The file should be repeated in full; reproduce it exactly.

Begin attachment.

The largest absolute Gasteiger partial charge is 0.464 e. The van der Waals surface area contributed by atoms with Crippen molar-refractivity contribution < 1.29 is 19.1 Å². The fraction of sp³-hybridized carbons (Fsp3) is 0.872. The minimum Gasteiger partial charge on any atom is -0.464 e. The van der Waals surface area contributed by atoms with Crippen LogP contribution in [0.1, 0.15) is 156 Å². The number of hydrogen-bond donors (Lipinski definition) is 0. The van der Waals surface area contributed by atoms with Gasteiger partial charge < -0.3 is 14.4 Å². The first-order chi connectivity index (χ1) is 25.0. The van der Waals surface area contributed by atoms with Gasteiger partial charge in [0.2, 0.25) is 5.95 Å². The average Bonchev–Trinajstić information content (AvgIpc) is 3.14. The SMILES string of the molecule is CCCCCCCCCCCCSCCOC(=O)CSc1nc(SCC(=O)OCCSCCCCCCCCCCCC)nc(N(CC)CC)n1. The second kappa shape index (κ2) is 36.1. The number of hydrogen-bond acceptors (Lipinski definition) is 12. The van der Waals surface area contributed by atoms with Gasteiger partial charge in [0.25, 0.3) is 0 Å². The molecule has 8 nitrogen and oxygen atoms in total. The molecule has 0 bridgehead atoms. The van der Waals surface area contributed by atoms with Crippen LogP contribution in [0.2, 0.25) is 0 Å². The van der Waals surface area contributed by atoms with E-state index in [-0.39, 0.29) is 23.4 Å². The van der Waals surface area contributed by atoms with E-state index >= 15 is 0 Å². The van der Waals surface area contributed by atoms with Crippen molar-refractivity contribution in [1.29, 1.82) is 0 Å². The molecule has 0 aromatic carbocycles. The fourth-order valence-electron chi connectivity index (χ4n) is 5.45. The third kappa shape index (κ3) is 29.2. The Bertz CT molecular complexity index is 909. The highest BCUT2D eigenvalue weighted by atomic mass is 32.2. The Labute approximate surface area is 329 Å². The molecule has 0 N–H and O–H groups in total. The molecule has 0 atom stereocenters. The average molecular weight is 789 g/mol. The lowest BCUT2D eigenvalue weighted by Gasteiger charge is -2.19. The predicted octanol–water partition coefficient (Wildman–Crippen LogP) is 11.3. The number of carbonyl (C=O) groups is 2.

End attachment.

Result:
The largest absolute Gasteiger partial charge is 0.464 e. The van der Waals surface area contributed by atoms with Crippen molar-refractivity contribution < 1.29 is 19.1 Å². The fraction of sp³-hybridized carbons (Fsp3) is 0.872. The minimum Gasteiger partial charge on any atom is -0.464 e. The van der Waals surface area contributed by atoms with Crippen LogP contribution in [0.1, 0.15) is 156 Å². The number of hydrogen-bond donors (Lipinski definition) is 0. The van der Waals surface area contributed by atoms with Gasteiger partial charge < -0.3 is 14.4 Å². The first-order chi connectivity index (χ1) is 25.0. The van der Waals surface area contributed by atoms with Gasteiger partial charge in [0.2, 0.25) is 5.95 Å². The average Bonchev–Trinajstić information content (AvgIpc) is 3.14. The SMILES string of the molecule is CCCCCCCCCCCCSCCOC(=O)CSc1nc(SCC(=O)OCCSCCCCCCCCCCCC)nc(N(CC)CC)n1. The second kappa shape index (κ2) is 36.1. The number of hydrogen-bond acceptors (Lipinski definition) is 12. The van der Waals surface area contributed by atoms with Gasteiger partial charge in [0.25, 0.3) is 0 Å². The molecule has 8 nitrogen and oxygen atoms in total. The molecule has 0 bridgehead atoms. The van der Waals surface area contributed by atoms with Crippen LogP contribution in [0.2, 0.25) is 0 Å². The van der Waals surface area contributed by atoms with E-state index in [-0.39, 0.29) is 23.4 Å². The van der Waals surface area contributed by atoms with E-state index >= 15 is 0 Å². The van der Waals surface area contributed by atoms with Crippen molar-refractivity contribution in [1.29, 1.82) is 0 Å². The molecule has 0 aromatic carbocycles. The fourth-order valence-electron chi connectivity index (χ4n) is 5.45. The third kappa shape index (κ3) is 29.2. The Bertz CT molecular complexity index is 909. The highest BCUT2D eigenvalue weighted by atomic mass is 32.2. The Labute approximate surface area is 329 Å². The molecule has 0 N–H and O–H groups in total. The molecule has 0 atom stereocenters. The average molecular weight is 789 g/mol. The lowest BCUT2D eigenvalue weighted by Gasteiger charge is -2.19. The predicted octanol–water partition coefficient (Wildman–Crippen LogP) is 11.3. The number of carbonyl (C=O) groups is 2.